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Friday, January 08, 2016

THOSE THAT PASS

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It was the winter of 1956, Perry Como had a hit song: CATCH A FALLING STAR, Ike was running again for a second term and I was enjoying the fact that the Brooklyn Dodgers were finally champions of the world!

But back in Brooklyn something terrible was about to happen, my grandpa was dying. In his 60’s he had lived a hard life raising 4 children after World War I, serving in America’s infantry doing his patriotic duty in France. Raffaello was a very handsome man; features clear cut and sharp, tall and well-built, always the strong figure, never spoke loudly and always had a calm about himself, which contrasted with red-headed Grandma Frances’ explosive temper and quickness that would leave a cat behind.
Grandpa getting some sun

Living on Long Island now, having moved recently in December of the previous year, we received the news that he had past. Suddenly it seemed like the world had stopped and the only thing on my mind was Grandpa. I could picture him, as he would sit, his fedora cocked over his eyes, his legs and arms crossed and he asleep, catching naps where he could. Grandma was constantly giving him orders when she was around, but when she wasn’t: he napped.

He had a reputation from his two sons, my father and my uncle that he was a loving man but stern. He expected his children to listen to him and not waste time or money during the 20’s and 30’s, the hard years for Italian immigrants trying to establish themselves into American culture.

As I am writing this, I have suddenly realized it was on this date in 1956 that he passed, and frankly it gives me the chills.

When he died, I remember my Dad standing in the back of the wake, a dark and somber place and taking envelopes that people had left in memory of Grandpa, and I remember the look on his face that matched the atmosphere of the room. I remember the little Old Italian ladies with their rosaries, praying and then kissing the cross as they left the casket. I remember the lulling to sleepy murmur that encased the room and my grandmother, calling his name, asking him why he left so suddenly, all in Italian.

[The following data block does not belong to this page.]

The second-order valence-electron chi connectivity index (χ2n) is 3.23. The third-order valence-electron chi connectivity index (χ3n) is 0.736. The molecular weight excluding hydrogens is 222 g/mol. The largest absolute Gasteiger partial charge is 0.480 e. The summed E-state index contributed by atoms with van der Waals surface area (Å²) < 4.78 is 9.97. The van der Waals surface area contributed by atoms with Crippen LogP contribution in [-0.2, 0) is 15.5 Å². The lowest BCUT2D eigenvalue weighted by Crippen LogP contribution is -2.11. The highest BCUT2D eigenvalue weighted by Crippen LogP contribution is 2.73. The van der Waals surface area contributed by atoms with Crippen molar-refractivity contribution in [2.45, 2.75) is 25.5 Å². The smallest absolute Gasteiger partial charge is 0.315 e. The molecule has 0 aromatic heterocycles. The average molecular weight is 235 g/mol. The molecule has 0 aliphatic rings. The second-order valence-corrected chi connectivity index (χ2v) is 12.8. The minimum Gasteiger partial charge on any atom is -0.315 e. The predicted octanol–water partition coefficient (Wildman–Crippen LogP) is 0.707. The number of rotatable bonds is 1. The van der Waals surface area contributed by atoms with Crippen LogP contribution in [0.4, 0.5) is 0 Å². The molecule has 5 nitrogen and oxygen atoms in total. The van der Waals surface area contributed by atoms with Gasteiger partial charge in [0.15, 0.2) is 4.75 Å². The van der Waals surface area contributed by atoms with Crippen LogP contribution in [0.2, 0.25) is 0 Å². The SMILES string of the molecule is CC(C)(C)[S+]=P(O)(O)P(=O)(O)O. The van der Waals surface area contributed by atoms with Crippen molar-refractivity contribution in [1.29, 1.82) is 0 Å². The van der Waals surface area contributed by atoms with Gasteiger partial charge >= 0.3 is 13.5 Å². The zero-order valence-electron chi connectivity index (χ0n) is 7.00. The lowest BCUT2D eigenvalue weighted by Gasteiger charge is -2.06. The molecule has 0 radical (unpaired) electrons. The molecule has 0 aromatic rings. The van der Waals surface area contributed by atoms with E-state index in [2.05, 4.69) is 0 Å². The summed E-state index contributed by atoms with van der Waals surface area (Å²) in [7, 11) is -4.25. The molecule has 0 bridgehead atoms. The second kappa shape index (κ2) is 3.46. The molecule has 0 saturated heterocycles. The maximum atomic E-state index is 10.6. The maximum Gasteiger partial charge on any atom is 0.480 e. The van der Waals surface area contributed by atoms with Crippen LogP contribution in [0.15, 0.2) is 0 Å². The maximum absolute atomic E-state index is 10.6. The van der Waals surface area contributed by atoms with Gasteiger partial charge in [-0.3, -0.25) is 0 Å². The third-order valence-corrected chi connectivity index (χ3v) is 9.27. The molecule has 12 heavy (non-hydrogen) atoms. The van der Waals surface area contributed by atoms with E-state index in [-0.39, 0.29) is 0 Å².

He was Primo!
There is a certain kinship that used to resided in all Italians, if you needed help or money or just conversation, because you were Italian someone would always help you, whether they knew you or not.

There was the romance of Rudolph Valentino and my grandmother, not real of course, just a young Italian mother and an Italian movie star, there was the pride of being Italian when Primo Carnera fought, or Rocky Marciano, the joy of Joltin Joe DeMaggio and Carl Furillo, no matter if you were a Dodger or Yankee fan, he was Italian, you rooted for your own kind.

You never turned in your own kind either, because for a struggling race, we were all brothers and sisters.

Grandpa was the core of that thinking in the family, leaving me to wonder how I could ever be able to be Italian again without him. He was a smart man, ran a couple of apartment houses, giving breaks when the rent wasn’t paid, bringing food from the fruit and vegetable stand he ran for those who were losing the battle with creditors and yes, even money was left without a utterance that he did so.

I guess in a way he still lives in my heart and soul, still is taking his naps and still is remembered for his being a simple man, strong in heart and soul, simple in outlook and tough, as he had to be. I hope God blesses him daily.

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